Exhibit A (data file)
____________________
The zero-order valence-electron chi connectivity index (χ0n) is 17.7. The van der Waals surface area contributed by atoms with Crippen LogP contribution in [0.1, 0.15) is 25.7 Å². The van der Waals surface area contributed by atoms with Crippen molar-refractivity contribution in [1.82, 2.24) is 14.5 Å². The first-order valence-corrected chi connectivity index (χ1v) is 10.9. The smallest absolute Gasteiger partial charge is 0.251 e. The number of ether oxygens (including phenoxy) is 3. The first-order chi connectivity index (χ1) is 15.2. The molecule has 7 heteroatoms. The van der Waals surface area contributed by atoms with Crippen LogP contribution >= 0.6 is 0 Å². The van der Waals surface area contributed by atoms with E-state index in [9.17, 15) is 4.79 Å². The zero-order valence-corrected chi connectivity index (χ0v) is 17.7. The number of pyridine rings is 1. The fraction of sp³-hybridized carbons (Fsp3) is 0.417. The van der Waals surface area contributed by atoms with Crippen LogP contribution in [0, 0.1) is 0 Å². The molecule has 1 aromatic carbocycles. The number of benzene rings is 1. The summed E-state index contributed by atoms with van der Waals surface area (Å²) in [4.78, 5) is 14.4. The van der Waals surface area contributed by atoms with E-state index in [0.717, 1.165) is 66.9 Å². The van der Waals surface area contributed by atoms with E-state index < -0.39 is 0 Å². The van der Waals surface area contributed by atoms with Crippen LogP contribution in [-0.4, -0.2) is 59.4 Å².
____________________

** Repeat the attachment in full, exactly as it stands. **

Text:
The zero-order valence-electron chi connectivity index (χ0n) is 17.7. The van der Waals surface area contributed by atoms with Crippen LogP contribution in [0.1, 0.15) is 25.7 Å². The van der Waals surface area contributed by atoms with Crippen molar-refractivity contribution in [1.82, 2.24) is 14.5 Å². The first-order valence-corrected chi connectivity index (χ1v) is 10.9. The smallest absolute Gasteiger partial charge is 0.251 e. The number of ether oxygens (including phenoxy) is 3. The first-order chi connectivity index (χ1) is 15.2. The molecule has 7 heteroatoms. The van der Waals surface area contributed by atoms with Crippen LogP contribution >= 0.6 is 0 Å². The van der Waals surface area contributed by atoms with E-state index in [9.17, 15) is 4.79 Å². The zero-order valence-corrected chi connectivity index (χ0v) is 17.7. The number of pyridine rings is 1. The fraction of sp³-hybridized carbons (Fsp3) is 0.417. The van der Waals surface area contributed by atoms with Crippen LogP contribution in [0, 0.1) is 0 Å². The molecule has 1 aromatic carbocycles. The number of benzene rings is 1. The summed E-state index contributed by atoms with van der Waals surface area (Å²) in [4.78, 5) is 14.4. The van der Waals surface area contributed by atoms with E-state index in [0.717, 1.165) is 66.9 Å². The van der Waals surface area contributed by atoms with E-state index < -0.39 is 0 Å². The van der Waals surface area contributed by atoms with Crippen LogP contribution in [-0.4, -0.2) is 59.4 Å².